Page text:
“The Black woman represents the Black race. She is the Black Spirit; she conveys a feeling of eternity and a continuance of life.”
Celebrated for his serene paintings of graceful black women influenced by the elegant lines of African sculpture, Eldzier Cortor was born in Richmond, Virginia in 1916. His father, a successful electrician frustrated by southern racism, decided to move the family to Chicago in 1917. They first settled on the West Side, near the family of Archibald J. Motley, Jr. but changes in their economic status during the Depression forced them to move to the city’s South Side. Cortor grew up reading the Chicago Defender, a national weekly (at the time) newspaper focusing on and published by black Americans. The Defender campaigned against lynching and segregation, and it published the writing of such authors as Langston Hughes and Gwendolyn Brooks. But Cortor’s favorite section was a recurring comic strip featuring a hapless southern tramp new to Chicago, who eventually gathers enough money to travel to Africa. As a teenager, he attended Englewood High School, where he met Charles Sebree and Charles White.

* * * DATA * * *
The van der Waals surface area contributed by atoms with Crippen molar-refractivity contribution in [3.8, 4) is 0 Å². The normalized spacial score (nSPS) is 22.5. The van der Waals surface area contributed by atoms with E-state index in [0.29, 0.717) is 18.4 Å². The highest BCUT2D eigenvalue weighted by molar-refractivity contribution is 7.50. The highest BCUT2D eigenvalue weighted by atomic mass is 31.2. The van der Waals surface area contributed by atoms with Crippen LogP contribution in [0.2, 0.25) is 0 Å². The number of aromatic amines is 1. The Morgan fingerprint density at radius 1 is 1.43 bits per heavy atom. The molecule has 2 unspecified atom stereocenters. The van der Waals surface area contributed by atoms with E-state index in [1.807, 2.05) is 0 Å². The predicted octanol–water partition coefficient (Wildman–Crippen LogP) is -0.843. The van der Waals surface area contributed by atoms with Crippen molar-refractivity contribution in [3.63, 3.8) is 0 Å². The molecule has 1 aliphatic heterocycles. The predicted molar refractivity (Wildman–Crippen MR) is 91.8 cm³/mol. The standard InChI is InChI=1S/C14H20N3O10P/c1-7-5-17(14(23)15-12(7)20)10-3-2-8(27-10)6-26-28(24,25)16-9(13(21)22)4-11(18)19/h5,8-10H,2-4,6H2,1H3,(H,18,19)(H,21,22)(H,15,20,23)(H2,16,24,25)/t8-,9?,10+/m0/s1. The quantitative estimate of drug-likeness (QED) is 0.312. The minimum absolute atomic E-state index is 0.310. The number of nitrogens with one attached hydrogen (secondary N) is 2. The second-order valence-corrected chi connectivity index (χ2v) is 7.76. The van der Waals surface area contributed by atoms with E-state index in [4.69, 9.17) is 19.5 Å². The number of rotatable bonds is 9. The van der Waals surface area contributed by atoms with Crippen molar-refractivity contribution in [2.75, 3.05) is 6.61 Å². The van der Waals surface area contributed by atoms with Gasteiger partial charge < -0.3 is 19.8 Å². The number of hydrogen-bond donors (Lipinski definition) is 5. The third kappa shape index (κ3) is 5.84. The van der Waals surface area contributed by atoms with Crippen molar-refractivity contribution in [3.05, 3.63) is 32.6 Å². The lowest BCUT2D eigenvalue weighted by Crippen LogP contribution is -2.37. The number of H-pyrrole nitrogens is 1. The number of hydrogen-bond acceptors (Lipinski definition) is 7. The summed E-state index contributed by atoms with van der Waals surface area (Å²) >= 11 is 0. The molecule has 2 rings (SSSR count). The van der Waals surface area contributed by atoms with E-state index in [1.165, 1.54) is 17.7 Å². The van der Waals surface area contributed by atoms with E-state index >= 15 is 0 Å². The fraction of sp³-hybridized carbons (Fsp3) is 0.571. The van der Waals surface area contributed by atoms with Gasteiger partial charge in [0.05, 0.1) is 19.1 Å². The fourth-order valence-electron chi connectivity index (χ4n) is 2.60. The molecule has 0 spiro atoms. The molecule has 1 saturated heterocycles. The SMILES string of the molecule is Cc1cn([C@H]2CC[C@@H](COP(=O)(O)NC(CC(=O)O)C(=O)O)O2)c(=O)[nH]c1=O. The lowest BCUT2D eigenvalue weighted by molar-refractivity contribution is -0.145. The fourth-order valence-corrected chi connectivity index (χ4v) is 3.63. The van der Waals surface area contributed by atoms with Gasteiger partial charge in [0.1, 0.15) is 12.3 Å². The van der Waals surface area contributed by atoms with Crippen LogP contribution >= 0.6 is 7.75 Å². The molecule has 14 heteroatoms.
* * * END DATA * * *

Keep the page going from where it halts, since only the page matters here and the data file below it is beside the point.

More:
In 1936, Cortor enrolled at the Art Institute of Chicago, where one of his classes involved a trip to the Field Museum to see the collection of African sculpture. The dramatic attenuation of the human form and the dynamic body poses central to West African art had a tremendous impact on Cortor’s visual sensibilities. He continued his studies under László Moholy-Nagy at Chicago’s Institute of Design. During the 1930s, Cortor found work with the Federal Art Project of the WPA, and in 1941, with funds from the WPA, he co-founded the South Side Community Art Center on South Michigan Avenue. Three years later, Cortor received a grant from the Rosenwald Foundation, in order to travel to the Sea Islands off the coast of Georgia and the Carolinas and study the Gullah community there. Despite their traumatic history of diaspora and slavery, the Gullah had preserved West African language, food, religion, and traditions in the Americas for generations, often fusing African ways with European ones to create a unique culture. As such, they became a black American ideal for Cortor, and Gullah women were the inspiration for his visualization of the transcendent spirit of African Americans embodied as a quiet, regal woman of striking beauty wearing a vibrant headscarf.